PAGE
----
I don't see how any of these points has anything to do with being older than 35? I have never heard about this 35+ problem in the real world. I only read internet articles about it, and I am starting to believe that this is just a topic that is grabbed out of thin air. If people love programming when they are 35, 40 or 60, and spent a lot of time on it. Then for sure they will be better than someone with less experience. Just keep programming, and don't listen to these rumors, if you keep developing your skills, you will naturally still be able to keep a job.

hikarimaeda profile image

Individuals who dedicate themselves to honing their craft, regardless of their age, bring a depth of knowledge and perspective that can significantly benefit projects and teams. The key is to stay curious, keep up with the latest technologies, and maintain a love for problem-solving. Age, after all, is just a number, and the diversity of experience can only enrich the tech ecosystem. Let's continue to focus on skill development and passion for the craft rather than arbitrary age limits.

eayurt profile image
Ender Ahmet Yurt

This is a wonderful post, thank you. I'm 37 and have been programming since 2010. In my opinion, we can pursue programming at any age, whether we're 60 or 70. What matters is our passion for it.

Experienced developers can continue with their programming while also sharing their knowledge and wisdom with the community. They can do this through writing blog posts, giving talks, and participating in podcasts. Additionally, they could shift their focus to product development. Programming is just one aspect of product creation. The process of developing a product encompasses many layers, and areas like software design can greatly benefit from the input of experienced developers.

Technology is progressing rapidly, but there's no need for developers or programmers to compete with it. We can't learn everything that emerges each day. Instead, we can focus on improving ourselves and adapting to new innovations, like AI, rather than fearing them.

eswat2 profile image
Richard Hess

I'm 67, a mechanical engineer by degree and a software engineer by practice (39+ years and counting). Technically, i've moved into software architecture. I've spent the vast majority of my career in the UI space and i wouldn't change that for anything. I'm curious about a LOT of things outside of just UIs, so there's never a shortage of new things to learn.

As a Technical Architect, i might actually be writing more code than i did as an individual contributor (at least it feels like it). I know for certain that i help more people & projects now than i ever have in the past. The UI space has been a never-ending landscape of change, which is probably one of the reasons i like it so much. There are always new things to learn and try, which is where most of my coding is focused on (quick little prototypes to try things out or solve problems).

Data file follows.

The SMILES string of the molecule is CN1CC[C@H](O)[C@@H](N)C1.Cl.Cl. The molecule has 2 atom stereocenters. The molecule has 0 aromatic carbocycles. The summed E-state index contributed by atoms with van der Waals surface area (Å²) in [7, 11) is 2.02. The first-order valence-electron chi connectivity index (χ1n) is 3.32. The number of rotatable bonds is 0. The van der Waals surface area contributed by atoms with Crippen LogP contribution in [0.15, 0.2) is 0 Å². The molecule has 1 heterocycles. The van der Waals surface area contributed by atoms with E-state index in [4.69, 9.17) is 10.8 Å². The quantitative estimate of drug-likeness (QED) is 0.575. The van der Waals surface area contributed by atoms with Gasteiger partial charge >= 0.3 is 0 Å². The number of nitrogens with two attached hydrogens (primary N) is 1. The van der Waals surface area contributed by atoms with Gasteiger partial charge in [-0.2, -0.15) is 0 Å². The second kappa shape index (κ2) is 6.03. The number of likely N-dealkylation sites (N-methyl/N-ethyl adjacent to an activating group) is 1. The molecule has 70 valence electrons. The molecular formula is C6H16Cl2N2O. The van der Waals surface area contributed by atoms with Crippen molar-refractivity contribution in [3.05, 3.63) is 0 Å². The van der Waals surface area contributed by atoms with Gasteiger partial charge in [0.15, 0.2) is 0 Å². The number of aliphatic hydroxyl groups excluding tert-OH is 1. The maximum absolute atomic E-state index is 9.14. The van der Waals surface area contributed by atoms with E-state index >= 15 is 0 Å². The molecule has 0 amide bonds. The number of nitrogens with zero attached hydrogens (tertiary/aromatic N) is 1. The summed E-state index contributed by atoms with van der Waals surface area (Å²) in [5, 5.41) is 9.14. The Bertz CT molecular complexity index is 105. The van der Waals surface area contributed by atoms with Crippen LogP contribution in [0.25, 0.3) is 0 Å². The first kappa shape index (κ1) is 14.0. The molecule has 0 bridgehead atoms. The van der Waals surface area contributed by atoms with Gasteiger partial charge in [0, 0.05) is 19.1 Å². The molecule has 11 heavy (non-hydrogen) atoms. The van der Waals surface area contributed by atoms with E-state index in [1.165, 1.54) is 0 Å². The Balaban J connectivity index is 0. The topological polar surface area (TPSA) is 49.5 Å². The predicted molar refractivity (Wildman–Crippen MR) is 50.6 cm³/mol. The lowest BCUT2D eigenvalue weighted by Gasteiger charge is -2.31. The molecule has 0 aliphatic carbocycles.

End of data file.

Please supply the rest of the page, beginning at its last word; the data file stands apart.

Looking back over my career, i've had times that i struggled more. The best advice i can give is to "Never Stop Learning". The times i struggled were the times i became complacent with what i knew and didn't actively learning new things.

I have no intentions of walking away from this, even at 67. Looking forward to see how things change in the next ten years...

hikarimaeda profile image

So cool.
I wish I could be like you when I'm 67!

code-hunter profile image
Code Hunter

The advantage of being older is that you have seen the metal hit the road. You can spot fads from miles away. You know what will deliver (and what not). By having people follow fads you got them. They become less productive so sales can come in and hook the company on a framework (that is overpriced and makes that company loose their autonomy). When you are in a company where management fell for a fad, you need to move on or you loose yourself in this mid-career crisis. It will happen every 7-10 years. Systems are now breaking down left and tight. The same happened before the cloud came. It is now breaking down to sell the world on AI. Every cycle is more consolidating into less hands. Now that you know this, you have time to (re)position yourself.

gus2077 profile image
Gustavo Moreno

I disagree with the direct cause-and-effect relationship between the issues you mention and age. There are people who at 20 years old are more settled than many at 70 years old.

kuluoluo88 profile image

I agree with your opinion

mezieb profile image
Okoro chimezie bright

Thank you for sharing